Promotion of investment linkages


Rationale | Key considerations | Policy practices | Resources | Next


2.7 What steps has the government taken to promote investment linkages between businesses, especially between foreign affiliates and local enterprises? What measures has the government put in place to address the specific investment obstacles faced by SMEs?

Rationale for the question

Foreign direct investment is often welcomed not just for its contribution to overall levels of investment and employment but also because it can bring additional benefits to local citizens through the diffusion of new technologies and human resource and management expertise. These spillovers arise largely through linkages between foreign investors and local firms, whether as suppliers, customers, partners or competitors. Governments often adopt proactive policies to foster greater linkages, particularly by assisting local firms wishing to supply the foreign investor. These policies are especially helpful to harness the potential of local SMEs, who account for over 95 per cent of the business population and face greater problems establishing linkages.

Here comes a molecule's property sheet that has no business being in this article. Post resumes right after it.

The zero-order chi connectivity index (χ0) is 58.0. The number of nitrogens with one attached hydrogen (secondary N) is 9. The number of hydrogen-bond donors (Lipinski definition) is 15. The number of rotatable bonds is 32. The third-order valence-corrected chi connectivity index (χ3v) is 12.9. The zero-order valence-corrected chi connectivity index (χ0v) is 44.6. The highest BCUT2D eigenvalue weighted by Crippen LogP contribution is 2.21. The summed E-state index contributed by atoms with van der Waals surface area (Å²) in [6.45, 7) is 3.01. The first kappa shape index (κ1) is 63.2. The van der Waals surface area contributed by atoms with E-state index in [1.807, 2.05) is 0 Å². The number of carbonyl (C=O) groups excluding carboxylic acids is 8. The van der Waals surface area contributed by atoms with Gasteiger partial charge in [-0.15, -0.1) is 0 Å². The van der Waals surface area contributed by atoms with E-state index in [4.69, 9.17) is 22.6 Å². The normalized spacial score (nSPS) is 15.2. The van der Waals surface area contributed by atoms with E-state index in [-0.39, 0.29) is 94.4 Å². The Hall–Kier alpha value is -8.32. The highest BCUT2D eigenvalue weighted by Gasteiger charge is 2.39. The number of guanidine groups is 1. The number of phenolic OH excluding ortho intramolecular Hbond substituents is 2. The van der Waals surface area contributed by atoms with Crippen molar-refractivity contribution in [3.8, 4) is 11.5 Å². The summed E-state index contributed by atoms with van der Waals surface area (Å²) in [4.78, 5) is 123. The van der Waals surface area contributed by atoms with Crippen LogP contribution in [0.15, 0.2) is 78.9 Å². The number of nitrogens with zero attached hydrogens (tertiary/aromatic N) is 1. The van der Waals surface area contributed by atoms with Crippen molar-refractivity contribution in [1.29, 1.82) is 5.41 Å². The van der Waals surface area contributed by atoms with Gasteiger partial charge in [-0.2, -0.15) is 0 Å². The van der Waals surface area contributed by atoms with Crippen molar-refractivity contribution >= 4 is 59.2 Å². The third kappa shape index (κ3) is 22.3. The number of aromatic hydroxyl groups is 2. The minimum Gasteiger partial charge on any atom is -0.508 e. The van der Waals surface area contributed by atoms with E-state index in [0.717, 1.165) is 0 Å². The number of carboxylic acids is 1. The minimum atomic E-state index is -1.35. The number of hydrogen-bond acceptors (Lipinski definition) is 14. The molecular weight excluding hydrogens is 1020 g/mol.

Related PFI questions:

All policy chapters have a bearing on the degree of linkages and technology transfer. For discussions of areas of particular importance to SMEs, see:

Question 1.1 on laws and regulations and their impact on SMEs

Question 2.5 on IPA dialogue mechanisms, including with SMEs


Key considerations

Efforts to improve linkages